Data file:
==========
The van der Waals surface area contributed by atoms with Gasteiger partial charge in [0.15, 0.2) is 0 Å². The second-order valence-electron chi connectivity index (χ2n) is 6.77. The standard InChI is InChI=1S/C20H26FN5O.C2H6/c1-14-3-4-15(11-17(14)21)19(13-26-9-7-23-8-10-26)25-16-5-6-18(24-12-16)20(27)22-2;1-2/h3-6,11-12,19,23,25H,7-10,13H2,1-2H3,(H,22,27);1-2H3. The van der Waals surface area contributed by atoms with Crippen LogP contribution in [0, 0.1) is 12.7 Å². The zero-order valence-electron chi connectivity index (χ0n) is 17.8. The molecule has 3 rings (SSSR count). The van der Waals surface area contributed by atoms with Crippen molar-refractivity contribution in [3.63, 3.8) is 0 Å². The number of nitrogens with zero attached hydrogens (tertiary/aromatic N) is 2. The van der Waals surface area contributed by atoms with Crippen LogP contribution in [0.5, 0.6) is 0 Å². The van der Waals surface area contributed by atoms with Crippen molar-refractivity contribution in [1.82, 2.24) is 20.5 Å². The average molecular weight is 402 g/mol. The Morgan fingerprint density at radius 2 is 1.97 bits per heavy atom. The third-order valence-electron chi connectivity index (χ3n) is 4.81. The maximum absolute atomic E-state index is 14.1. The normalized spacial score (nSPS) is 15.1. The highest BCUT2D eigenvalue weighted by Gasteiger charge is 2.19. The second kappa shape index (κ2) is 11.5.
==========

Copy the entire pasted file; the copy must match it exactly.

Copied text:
The van der Waals surface area contributed by atoms with Gasteiger partial charge in [0.15, 0.2) is 0 Å². The second-order valence-electron chi connectivity index (χ2n) is 6.77. The standard InChI is InChI=1S/C20H26FN5O.C2H6/c1-14-3-4-15(11-17(14)21)19(13-26-9-7-23-8-10-26)25-16-5-6-18(24-12-16)20(27)22-2;1-2/h3-6,11-12,19,23,25H,7-10,13H2,1-2H3,(H,22,27);1-2H3. The van der Waals surface area contributed by atoms with Crippen LogP contribution in [0, 0.1) is 12.7 Å². The zero-order valence-electron chi connectivity index (χ0n) is 17.8. The molecule has 3 rings (SSSR count). The van der Waals surface area contributed by atoms with Crippen molar-refractivity contribution in [3.63, 3.8) is 0 Å². The number of nitrogens with zero attached hydrogens (tertiary/aromatic N) is 2. The van der Waals surface area contributed by atoms with Crippen LogP contribution in [0.5, 0.6) is 0 Å². The van der Waals surface area contributed by atoms with Crippen molar-refractivity contribution in [1.82, 2.24) is 20.5 Å². The average molecular weight is 402 g/mol. The Morgan fingerprint density at radius 2 is 1.97 bits per heavy atom. The third-order valence-electron chi connectivity index (χ3n) is 4.81. The maximum absolute atomic E-state index is 14.1. The normalized spacial score (nSPS) is 15.1. The highest BCUT2D eigenvalue weighted by Gasteiger charge is 2.19. The second kappa shape index (κ2) is 11.5.